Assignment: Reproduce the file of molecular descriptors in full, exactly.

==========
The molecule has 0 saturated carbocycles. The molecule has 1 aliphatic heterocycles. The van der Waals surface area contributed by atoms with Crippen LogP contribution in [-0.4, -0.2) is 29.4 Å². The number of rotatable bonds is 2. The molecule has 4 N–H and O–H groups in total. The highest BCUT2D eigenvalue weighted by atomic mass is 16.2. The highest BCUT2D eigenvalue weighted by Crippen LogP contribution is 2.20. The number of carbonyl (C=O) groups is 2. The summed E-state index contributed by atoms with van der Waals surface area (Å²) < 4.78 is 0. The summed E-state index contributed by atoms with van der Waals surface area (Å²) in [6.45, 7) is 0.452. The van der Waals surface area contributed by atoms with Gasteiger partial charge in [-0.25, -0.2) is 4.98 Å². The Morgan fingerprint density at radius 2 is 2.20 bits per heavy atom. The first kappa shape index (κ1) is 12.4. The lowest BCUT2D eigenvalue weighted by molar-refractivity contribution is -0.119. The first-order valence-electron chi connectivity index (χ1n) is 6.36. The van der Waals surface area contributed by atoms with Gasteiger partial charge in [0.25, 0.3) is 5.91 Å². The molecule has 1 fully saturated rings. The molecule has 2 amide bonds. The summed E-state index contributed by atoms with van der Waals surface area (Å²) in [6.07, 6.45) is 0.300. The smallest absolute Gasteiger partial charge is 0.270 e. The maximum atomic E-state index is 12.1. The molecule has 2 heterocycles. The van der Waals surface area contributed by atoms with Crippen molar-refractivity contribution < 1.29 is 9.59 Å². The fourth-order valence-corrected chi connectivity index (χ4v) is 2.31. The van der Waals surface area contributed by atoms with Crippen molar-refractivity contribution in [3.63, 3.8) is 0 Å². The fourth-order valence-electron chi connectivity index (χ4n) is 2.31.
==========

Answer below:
The molecule has 0 saturated carbocycles. The molecule has 1 aliphatic heterocycles. The van der Waals surface area contributed by atoms with Crippen LogP contribution in [-0.4, -0.2) is 29.4 Å². The number of rotatable bonds is 2. The molecule has 4 N–H and O–H groups in total. The highest BCUT2D eigenvalue weighted by atomic mass is 16.2. The highest BCUT2D eigenvalue weighted by Crippen LogP contribution is 2.20. The number of carbonyl (C=O) groups is 2. The summed E-state index contributed by atoms with van der Waals surface area (Å²) < 4.78 is 0. The summed E-state index contributed by atoms with van der Waals surface area (Å²) in [6.45, 7) is 0.452. The van der Waals surface area contributed by atoms with Gasteiger partial charge in [-0.25, -0.2) is 4.98 Å². The Morgan fingerprint density at radius 2 is 2.20 bits per heavy atom. The first kappa shape index (κ1) is 12.4. The lowest BCUT2D eigenvalue weighted by molar-refractivity contribution is -0.119. The first-order valence-electron chi connectivity index (χ1n) is 6.36. The van der Waals surface area contributed by atoms with Gasteiger partial charge in [0.25, 0.3) is 5.91 Å². The molecule has 1 fully saturated rings. The molecule has 2 amide bonds. The summed E-state index contributed by atoms with van der Waals surface area (Å²) in [6.07, 6.45) is 0.300. The smallest absolute Gasteiger partial charge is 0.270 e. The maximum atomic E-state index is 12.1. The molecule has 2 heterocycles. The van der Waals surface area contributed by atoms with Crippen molar-refractivity contribution < 1.29 is 9.59 Å². The fourth-order valence-corrected chi connectivity index (χ4v) is 2.31. The van der Waals surface area contributed by atoms with Crippen molar-refractivity contribution in [3.63, 3.8) is 0 Å². The fourth-order valence-electron chi connectivity index (χ4n) is 2.31.